3. Thank you for this post. I agree that sickness vs disability is a false dichotomy. I have been sick with ME/CFS for twenty five years and it has involved being a wheelchair user as well as needing total round the clock personal care at times. It's absurd, and hurtful, to be dismissed as not a proper disabled person by those who want to separate the two.

    I also agree that people like me need to embrace the Social Model to better articulate our need and desire for inclusion in society.

    I would also like people to understand that there are degrees sickness. For some people the struggle for "inclusion" will involve being able to pay for a cab to visit a relative once a month. Or support with internet access so they can participate online. Some people with ME can work if their hours are part time and flexible to accommodate fluctuations. But work may simply not be realistic for the more severely affected who battle just to wash and feed themselves every day.

    It is for these people that Sue Marsh and Kaliya Franklin are fighting. Theirs is nothing less than a battle for sick people's livelihood because social security reforms really are taking away people's ability to survive. I find it very sad that some of the disability community see this as treachery to the Social Model and view our battle with social security as degrading.

    We all share the same goals of fulfilling our potential. We all need food and shelter as a starting point from which to participate in society. Disabled people who are fortunate enough to be able to work - and I appreciate they may have fought hard for that right - need to check their privilege before condemning those who can't work because they may fight just as hard in the shadows to survive and create meaning in their lives, yet never attain the dignity that paid work brings.

  4. Great article Jenny, thanks. I’m going to say much the same in a slightly different way.

    Simplistically, the Social Model is, in my mind, a tool for social change which shifts the locus of responsibility for 'disability' off the shoulders of individuals and onto society as a whole, making us all responsible for transforming this disabling society into an enabling and inclusive society in which we can enjoy the same rights and opportunities as non-disabled people.

    The associated concept of Independent Living provides a practical framework for identifying and addressing the environmental, institutional and attitudinal barriers that our flawed methods of organising society add *on top of* the impact of individual impairments and chronic health barriers which for many of us are the main disabling factor in our lives.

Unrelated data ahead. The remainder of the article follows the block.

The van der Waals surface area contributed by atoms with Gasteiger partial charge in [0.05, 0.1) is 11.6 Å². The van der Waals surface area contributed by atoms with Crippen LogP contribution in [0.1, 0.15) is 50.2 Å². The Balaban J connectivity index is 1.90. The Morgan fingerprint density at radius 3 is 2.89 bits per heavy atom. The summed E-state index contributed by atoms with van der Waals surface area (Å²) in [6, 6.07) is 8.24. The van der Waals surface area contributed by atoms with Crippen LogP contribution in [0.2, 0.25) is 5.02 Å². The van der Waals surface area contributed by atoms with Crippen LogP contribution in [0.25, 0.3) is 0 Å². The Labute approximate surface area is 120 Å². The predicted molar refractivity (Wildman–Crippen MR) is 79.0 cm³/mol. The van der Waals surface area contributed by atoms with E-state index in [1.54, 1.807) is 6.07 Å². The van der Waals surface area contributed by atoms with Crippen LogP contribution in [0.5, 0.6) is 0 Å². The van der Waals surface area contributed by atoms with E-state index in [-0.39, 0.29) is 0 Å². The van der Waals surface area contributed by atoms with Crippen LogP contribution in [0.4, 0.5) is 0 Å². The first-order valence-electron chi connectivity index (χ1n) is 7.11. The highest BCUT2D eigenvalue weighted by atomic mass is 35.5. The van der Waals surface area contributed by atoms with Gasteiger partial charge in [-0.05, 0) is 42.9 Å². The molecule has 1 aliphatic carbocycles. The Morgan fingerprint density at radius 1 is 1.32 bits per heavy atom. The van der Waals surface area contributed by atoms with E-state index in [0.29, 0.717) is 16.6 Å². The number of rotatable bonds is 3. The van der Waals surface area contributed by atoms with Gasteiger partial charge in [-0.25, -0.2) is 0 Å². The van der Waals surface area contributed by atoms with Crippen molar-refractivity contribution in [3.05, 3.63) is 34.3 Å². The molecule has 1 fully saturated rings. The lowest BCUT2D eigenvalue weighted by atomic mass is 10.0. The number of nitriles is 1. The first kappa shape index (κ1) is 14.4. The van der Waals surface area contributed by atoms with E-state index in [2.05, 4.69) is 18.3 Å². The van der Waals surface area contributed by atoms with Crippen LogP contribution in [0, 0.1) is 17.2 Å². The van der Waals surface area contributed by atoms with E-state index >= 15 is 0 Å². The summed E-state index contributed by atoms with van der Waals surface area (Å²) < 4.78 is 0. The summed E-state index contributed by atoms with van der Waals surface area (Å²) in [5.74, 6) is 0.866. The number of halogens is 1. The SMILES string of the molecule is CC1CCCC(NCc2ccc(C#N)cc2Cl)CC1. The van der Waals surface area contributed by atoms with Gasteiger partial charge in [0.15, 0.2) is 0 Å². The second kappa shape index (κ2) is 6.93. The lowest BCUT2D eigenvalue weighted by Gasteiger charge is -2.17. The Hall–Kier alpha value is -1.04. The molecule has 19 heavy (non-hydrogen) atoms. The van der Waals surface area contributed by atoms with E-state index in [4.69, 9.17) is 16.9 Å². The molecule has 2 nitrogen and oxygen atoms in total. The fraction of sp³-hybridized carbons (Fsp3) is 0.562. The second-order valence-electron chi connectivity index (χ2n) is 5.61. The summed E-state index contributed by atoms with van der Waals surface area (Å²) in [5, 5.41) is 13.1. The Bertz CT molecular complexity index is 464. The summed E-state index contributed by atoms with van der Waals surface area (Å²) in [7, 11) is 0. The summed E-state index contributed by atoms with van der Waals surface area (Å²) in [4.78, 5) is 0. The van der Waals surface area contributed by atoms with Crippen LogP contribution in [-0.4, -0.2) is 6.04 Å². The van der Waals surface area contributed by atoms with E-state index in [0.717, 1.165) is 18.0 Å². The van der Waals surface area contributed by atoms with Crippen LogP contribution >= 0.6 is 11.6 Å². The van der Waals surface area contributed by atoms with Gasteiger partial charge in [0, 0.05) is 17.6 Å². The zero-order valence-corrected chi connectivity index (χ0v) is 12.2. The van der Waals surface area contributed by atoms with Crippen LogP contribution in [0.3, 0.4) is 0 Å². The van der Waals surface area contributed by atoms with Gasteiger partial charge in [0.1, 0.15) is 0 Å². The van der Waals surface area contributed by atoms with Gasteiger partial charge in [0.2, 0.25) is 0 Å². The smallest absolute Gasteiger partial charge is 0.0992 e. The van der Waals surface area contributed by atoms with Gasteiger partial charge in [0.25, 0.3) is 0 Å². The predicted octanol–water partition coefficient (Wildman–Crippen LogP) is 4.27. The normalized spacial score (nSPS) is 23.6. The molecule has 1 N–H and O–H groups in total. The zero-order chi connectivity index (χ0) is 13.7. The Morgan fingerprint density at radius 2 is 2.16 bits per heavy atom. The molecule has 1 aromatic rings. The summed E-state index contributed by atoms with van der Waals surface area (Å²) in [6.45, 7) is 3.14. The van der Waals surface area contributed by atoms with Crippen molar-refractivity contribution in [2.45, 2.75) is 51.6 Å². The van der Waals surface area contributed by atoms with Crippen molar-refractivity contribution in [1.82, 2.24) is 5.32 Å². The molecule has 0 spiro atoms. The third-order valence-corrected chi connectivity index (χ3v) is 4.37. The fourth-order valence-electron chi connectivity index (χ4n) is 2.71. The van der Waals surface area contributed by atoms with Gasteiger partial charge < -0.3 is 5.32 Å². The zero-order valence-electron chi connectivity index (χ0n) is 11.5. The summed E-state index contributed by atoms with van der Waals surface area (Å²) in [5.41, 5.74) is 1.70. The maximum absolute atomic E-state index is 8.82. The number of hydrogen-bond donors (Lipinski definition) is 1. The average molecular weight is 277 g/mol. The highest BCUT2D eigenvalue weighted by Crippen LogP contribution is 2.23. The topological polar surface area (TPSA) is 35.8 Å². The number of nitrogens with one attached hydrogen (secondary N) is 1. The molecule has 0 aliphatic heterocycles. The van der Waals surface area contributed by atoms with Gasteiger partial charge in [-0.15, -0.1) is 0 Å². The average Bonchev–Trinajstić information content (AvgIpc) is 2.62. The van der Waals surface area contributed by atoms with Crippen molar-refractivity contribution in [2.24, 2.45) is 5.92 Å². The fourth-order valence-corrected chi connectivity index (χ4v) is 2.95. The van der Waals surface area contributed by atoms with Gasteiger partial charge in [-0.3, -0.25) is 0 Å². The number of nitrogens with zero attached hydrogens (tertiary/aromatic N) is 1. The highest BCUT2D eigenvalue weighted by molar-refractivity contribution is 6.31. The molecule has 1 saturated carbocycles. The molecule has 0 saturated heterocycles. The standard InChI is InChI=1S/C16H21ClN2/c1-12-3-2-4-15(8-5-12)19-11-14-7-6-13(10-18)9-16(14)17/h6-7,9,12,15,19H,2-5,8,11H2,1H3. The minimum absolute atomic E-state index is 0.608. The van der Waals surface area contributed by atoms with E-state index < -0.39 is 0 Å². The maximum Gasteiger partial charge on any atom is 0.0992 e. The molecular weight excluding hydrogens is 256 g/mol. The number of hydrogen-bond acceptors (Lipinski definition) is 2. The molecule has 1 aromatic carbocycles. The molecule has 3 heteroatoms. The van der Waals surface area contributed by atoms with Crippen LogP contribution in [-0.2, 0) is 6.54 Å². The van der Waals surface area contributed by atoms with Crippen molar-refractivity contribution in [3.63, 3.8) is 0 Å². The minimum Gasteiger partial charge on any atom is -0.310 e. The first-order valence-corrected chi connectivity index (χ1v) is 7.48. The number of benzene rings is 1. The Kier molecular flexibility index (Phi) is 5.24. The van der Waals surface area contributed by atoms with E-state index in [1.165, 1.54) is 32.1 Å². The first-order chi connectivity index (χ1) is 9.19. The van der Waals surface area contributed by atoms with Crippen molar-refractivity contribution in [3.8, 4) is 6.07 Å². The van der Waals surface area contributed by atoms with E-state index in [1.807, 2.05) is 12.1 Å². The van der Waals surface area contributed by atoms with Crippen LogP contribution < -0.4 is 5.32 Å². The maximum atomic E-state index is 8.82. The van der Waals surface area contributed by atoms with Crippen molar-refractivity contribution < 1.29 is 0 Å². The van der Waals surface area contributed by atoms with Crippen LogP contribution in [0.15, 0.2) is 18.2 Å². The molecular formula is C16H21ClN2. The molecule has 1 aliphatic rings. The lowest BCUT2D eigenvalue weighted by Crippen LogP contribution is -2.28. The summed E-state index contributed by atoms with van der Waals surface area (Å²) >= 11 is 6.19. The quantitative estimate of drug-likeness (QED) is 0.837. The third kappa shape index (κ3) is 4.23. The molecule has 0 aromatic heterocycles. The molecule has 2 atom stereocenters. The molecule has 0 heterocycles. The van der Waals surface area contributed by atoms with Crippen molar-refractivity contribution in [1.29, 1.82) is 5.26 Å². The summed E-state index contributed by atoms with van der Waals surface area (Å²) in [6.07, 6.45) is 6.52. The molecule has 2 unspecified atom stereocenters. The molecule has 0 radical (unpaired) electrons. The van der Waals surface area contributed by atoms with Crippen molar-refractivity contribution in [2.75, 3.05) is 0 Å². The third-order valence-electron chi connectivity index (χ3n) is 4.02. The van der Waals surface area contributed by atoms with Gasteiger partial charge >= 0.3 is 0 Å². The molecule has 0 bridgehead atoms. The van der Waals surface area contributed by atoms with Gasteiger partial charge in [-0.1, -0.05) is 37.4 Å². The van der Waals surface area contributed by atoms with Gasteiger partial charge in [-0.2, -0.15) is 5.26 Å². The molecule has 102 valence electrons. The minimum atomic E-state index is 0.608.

The Social Model is one model amongst many which serve different purposes. The Medical Model has its place, in a GP's surgery, a consultant's office or an A&E ward etc. However, it has a narrow focus on the body & mind, and problems arise when it's applied outside of health settings, such as in assessing eligibility for social security or social services provision, as highlighted above.

    When I visit a health professional I want them to look at me through the lens of the Medical Model, diagnose the symptoms I'm presenting and, if possible, prescribe something that will address the causes and help me to feel better, physically, emotionally or mentally. I'd also like them to think about whether my health could be improved by removing any social barriers which I may be experiencing, though most often they don't.

    Similarly, if I recognise that I'm disabled primarily by the social barriers I experience *on top of* the impact of my impairment or chronic health condition, then the Social Model and Independent Living are the tools I need to bring about social change.

    In my opinion, it's vital that we develop a shared understanding of the Social Model of Disability and consistently use the right language to communicate our concerns to those who can help us to transform society in the way that we need it to be transformed.

    Let's hope this discussion, and others that are taking place, such as Breakthrough UK's recent blog post: and DPAC's Manifesto can help us agree a theoretical basis upon which to build a stronger and more politically mature disabled people's movement to help us withstand and challenge the growing oppression we're being subjected to.

  5. Thank you Jenny - I get it in a way I dont think i have before. Very often people use language and assumptions that almost dictate to people how they should or must feel, speak think. You havent at all, but have contextualised in a way that makes sense.

    Many people get sick I know I did, but didnt percieve that as having an impairment or even as a disabled woman. I stumbled on this stuff via twter, facebook and getting invovled in spartacus etc.

    Many people start where they start, when we get into a place where as you say how we use language is vital to aid understanding.